12 Mar 2012, ET Bureau.
Unable to repay your loan? It doesn’t mean you have forfeited your right to a peaceful life. The Banking Codes and Standard Board of India (BCSBI), an autonomous body, laid down a code of conduct for banks, including guidelines for the recovery of dues, in 2009. Some key clauses are as follows:
Sufficient notice: A bank is supposed to inform the borrower about his dues and give a sufficient notice period for payment. It should send a notice at least seven days before it initiates recovery proceedings against the borrower.
Time of calling: A bank cannot call you at any time of the day. A customer can be contacted only between 7 a.m. and 7 p.m. Also, the time, number of calls and content of conversation must be documented by the bank. Moreover, if you request the bank to not call you at a certain time or place, it must honour your request as far as possible.
Civil behaviour: Bank representatives are not supposed to yell or use abusive language. They must respect the customer’s privacy and should refrain from embarrassing him in front of others by divulging details of the outstanding amount. Physical intimidation and violence are, anyway, criminal offences.
Place of contact: The bank must contact the customer at the place he chooses. If no place has been specified, the agent can come to his residence. If he is not available at home, the agent can come to the workplace.
Repossession of property: The Indian Bank Association has also laid down a model policy on collection of dues, which includes guidelines for repossession of property. These are:
The bank will resort to repossession of property only as a last measure and will give a written notice to the borrower before it does so.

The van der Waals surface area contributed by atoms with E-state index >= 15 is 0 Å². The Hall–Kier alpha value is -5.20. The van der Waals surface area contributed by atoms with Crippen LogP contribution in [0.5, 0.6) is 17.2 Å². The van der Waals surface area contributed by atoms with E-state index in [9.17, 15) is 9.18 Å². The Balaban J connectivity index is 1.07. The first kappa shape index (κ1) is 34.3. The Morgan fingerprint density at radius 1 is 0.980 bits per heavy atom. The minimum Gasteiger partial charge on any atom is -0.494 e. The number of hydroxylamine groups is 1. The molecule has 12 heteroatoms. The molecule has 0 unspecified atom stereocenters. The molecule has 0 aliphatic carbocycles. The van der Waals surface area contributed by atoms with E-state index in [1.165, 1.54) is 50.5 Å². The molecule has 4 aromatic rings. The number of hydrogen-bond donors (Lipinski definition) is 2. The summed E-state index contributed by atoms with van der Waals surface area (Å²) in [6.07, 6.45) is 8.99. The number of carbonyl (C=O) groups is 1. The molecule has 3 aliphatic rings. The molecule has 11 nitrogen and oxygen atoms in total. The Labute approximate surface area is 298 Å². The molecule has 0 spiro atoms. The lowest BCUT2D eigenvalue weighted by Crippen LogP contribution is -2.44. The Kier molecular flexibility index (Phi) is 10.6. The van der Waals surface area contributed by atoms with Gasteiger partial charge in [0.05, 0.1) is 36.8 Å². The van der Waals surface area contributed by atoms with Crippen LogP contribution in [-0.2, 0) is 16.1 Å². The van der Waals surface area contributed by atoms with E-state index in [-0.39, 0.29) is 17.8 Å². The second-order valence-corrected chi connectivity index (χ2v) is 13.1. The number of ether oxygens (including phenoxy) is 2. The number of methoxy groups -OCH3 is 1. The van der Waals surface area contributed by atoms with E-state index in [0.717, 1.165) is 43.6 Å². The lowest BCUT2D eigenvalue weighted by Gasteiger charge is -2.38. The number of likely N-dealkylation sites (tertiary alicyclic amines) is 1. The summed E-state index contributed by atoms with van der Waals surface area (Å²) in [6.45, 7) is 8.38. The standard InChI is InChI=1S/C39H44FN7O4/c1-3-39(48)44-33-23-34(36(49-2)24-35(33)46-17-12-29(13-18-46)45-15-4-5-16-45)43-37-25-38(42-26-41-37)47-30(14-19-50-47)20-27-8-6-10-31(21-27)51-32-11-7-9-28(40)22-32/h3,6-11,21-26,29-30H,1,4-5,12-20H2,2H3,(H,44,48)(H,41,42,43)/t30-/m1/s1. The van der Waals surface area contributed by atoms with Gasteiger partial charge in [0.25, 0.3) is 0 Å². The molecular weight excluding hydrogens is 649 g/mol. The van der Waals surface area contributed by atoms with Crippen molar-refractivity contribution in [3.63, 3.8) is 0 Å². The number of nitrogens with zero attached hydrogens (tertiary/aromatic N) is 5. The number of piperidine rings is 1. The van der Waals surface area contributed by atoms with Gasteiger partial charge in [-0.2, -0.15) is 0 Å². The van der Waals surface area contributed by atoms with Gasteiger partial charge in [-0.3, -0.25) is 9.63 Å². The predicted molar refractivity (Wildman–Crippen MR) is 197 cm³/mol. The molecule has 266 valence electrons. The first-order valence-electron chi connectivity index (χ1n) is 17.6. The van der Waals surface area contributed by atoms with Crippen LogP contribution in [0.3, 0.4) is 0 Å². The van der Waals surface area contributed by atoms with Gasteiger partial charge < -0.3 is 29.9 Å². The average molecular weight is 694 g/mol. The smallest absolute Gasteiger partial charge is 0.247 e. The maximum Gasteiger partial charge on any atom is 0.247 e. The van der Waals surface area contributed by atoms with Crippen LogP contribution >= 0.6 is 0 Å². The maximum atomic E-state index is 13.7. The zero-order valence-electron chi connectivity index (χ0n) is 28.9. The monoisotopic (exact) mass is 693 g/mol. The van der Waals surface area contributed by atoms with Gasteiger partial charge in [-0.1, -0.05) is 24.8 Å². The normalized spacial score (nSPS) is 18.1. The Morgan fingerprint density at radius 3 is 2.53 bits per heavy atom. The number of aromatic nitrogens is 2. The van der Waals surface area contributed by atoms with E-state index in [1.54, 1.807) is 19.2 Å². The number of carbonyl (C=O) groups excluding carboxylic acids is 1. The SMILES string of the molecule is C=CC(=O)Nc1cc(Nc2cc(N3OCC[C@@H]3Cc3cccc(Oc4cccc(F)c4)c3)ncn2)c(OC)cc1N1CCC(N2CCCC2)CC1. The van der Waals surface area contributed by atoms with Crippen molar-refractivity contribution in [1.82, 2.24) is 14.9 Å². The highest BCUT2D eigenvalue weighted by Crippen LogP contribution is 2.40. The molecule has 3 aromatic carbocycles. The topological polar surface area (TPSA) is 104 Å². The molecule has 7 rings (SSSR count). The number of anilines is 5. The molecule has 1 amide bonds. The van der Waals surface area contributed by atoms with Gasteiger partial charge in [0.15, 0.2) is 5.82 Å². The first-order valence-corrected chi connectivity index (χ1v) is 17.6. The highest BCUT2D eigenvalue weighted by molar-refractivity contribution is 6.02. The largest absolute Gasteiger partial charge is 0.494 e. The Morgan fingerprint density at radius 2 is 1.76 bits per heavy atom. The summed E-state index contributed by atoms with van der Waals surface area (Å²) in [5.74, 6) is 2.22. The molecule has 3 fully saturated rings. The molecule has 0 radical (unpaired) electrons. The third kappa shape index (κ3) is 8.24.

The bank must take reasonable care to ensure safety and security of the asset after taking custody.
Upon selling the asset, if the bank is left with any excess amount after settling its dues, it must return this sum to the borrower.
The borrower has the right to regain possession of the asset before it is sold by clearing his dues.
Complaints by customers: Any complaint of misbehaviour by recovery agents must be investigated by the bank. The customer can also take up the matter with the banking ombudsman if the bank fails to look into the complaint or if he is not satisfied with the outcome of the probe.
Details of recovery agents: Generally, banks do not chase customers themselves. They engage professional recovery agents to do their dirty job. Every customer may not be aware of these agents. Hence, banks are not only supposed to post the details of the recovery agents on their websites, but also make this information available to customers at their branches. Moreover, the recovery agent or bank representative must furnish the authority letter issued by the bank as well as his identity card.